Florent Krzakala is a professor at Sorbonne Université and a Researcher at Ecole Normale Superieure in Paris. His research interests include Statistical Physics, Machine Learning, Statistics, Computer Science and Computational Optics. He leads the SPHINX “Statistical PHysics of INformation eXtraction” team in Ecole Normale in Paris, and is the holder of the CFM-ENS Datascience chair. He is also the funder and scientific advisor of the startup Lighton.

- Professor UPMC and Researcher at Ecole Normale Superieure, Paris, Since 2013
- Member of the Insitut Universitaire de France, Since 2015
- Holder of the chair CFM-ENS on datascience, Since 2016
- Visiting Professor @ Duke University, 2018
- Visiting Scientist @ Simons Institute in Berkeley, 2016
- Visiting Scientist @ Los Alamos National Labs, 2008
- Maitre de Conference (Associate Professor) in ESPCI Paristech, 2004 - 2013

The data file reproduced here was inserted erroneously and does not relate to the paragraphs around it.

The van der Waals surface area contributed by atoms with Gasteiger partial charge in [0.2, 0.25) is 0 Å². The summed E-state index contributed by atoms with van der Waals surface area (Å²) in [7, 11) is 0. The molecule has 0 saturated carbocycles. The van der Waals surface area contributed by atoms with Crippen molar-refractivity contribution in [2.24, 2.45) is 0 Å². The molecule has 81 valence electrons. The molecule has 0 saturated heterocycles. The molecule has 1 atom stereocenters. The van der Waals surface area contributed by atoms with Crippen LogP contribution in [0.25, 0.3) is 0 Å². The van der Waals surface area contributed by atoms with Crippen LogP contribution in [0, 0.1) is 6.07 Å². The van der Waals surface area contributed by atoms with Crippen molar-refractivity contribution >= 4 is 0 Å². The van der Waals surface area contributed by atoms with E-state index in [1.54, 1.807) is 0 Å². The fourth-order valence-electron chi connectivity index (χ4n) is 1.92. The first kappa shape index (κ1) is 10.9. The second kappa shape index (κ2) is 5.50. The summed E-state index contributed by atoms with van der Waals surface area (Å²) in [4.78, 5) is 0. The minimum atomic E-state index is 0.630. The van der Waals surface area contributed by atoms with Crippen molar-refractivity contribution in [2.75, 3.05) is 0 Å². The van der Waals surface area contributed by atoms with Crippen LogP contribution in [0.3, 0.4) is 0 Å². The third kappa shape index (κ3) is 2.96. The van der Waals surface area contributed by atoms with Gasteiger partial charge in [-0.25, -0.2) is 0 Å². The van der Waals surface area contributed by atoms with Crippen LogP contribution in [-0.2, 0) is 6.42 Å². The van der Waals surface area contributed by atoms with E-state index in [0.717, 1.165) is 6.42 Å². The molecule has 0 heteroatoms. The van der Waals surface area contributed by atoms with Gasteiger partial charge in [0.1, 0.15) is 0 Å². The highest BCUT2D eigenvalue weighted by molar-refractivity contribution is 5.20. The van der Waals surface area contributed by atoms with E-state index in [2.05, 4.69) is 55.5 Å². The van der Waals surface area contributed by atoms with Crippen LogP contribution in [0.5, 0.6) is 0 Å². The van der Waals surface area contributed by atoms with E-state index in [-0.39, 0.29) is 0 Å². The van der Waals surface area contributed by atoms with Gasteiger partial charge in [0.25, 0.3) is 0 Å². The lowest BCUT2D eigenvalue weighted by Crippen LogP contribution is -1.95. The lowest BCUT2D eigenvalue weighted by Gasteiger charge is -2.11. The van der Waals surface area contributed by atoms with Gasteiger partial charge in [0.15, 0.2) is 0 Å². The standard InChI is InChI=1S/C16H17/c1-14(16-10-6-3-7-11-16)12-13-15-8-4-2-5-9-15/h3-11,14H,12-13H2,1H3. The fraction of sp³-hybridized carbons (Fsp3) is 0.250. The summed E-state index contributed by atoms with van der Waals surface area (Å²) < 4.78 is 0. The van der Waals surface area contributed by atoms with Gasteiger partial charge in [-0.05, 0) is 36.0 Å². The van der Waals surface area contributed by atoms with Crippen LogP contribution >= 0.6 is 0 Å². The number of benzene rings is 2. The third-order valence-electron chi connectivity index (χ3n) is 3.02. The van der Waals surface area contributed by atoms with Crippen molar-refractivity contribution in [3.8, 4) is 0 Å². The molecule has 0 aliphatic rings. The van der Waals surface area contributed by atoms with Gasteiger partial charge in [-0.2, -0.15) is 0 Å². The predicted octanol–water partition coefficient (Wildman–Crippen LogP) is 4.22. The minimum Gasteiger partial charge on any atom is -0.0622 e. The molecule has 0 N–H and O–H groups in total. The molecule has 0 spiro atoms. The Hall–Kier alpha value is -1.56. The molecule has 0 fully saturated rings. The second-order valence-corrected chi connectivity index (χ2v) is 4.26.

- Statistical Physics
- Machine learning
- Random Optimization Problems
- Inference on graphs
- Information theory
- Computational optics

Postdoc, 2004

Roma, La Sapienza

PhD in Statistical Physics, 2002

Orsay, Paris XI

MSc in Physics, 1999

Orsay, Paris XI

Current or recent classes

Lecture given in the international master Physics of Complex Systems on computational science

An introductory pratical course by Florent Krzakala and Antoine Baker, Ecole Doctorale EDPIF 2019

A set of Lectures given at Duke in 2018 by Lenka Zdeborova and Florent Krzakala

… and where to find them

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In this work we analyse quantitatively the interplay between the loss landscape and performance of descent algorithms in a prototypical …

We introduce a generalized version of phase retrieval called multiplexed phase retrieval. We want to recover the phase of …

Generalized linear models (GLMs) are used in high-dimensional machine learning, statistics, communications, and signal processing. In …

Approximate message passing algorithm enjoyed considerable attention in the last decade. In this paper we introduce a variant of the …

Consider a population consisting of $n$ individuals, each of whom has one of $d$ types (e.g., blood types, in which case $d=4$). We are …